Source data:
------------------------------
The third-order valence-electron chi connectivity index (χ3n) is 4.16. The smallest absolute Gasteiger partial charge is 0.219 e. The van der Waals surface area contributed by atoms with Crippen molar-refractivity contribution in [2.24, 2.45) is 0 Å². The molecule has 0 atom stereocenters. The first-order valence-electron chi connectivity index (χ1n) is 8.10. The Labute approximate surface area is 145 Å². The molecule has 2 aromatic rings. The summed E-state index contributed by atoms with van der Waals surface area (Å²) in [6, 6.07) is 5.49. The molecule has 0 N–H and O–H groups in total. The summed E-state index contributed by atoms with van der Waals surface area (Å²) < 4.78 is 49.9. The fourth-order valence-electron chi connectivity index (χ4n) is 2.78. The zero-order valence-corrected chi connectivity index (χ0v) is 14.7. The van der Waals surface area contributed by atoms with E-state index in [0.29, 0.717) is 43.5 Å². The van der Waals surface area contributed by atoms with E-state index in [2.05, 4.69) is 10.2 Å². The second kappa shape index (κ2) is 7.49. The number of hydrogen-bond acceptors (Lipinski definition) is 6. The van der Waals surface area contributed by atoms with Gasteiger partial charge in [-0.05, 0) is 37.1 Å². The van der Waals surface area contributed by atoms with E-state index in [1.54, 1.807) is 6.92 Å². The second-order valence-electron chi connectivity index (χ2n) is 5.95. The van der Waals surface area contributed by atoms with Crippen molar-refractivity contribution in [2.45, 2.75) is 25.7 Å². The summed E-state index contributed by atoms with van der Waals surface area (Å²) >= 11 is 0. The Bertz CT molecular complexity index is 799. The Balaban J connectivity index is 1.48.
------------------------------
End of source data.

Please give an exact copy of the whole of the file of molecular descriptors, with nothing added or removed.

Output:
The third-order valence-electron chi connectivity index (χ3n) is 4.16. The smallest absolute Gasteiger partial charge is 0.219 e. The van der Waals surface area contributed by atoms with Crippen molar-refractivity contribution in [2.24, 2.45) is 0 Å². The molecule has 0 atom stereocenters. The first-order valence-electron chi connectivity index (χ1n) is 8.10. The Labute approximate surface area is 145 Å². The molecule has 2 aromatic rings. The summed E-state index contributed by atoms with van der Waals surface area (Å²) in [6, 6.07) is 5.49. The molecule has 0 N–H and O–H groups in total. The summed E-state index contributed by atoms with van der Waals surface area (Å²) < 4.78 is 49.9. The fourth-order valence-electron chi connectivity index (χ4n) is 2.78. The zero-order valence-corrected chi connectivity index (χ0v) is 14.7. The van der Waals surface area contributed by atoms with E-state index in [0.29, 0.717) is 43.5 Å². The van der Waals surface area contributed by atoms with E-state index in [2.05, 4.69) is 10.2 Å². The second kappa shape index (κ2) is 7.49. The number of hydrogen-bond acceptors (Lipinski definition) is 6. The van der Waals surface area contributed by atoms with Gasteiger partial charge in [-0.05, 0) is 37.1 Å². The van der Waals surface area contributed by atoms with E-state index in [1.54, 1.807) is 6.92 Å². The second-order valence-electron chi connectivity index (χ2n) is 5.95. The van der Waals surface area contributed by atoms with Crippen molar-refractivity contribution in [2.45, 2.75) is 25.7 Å². The summed E-state index contributed by atoms with van der Waals surface area (Å²) >= 11 is 0. The Bertz CT molecular complexity index is 799. The Balaban J connectivity index is 1.48.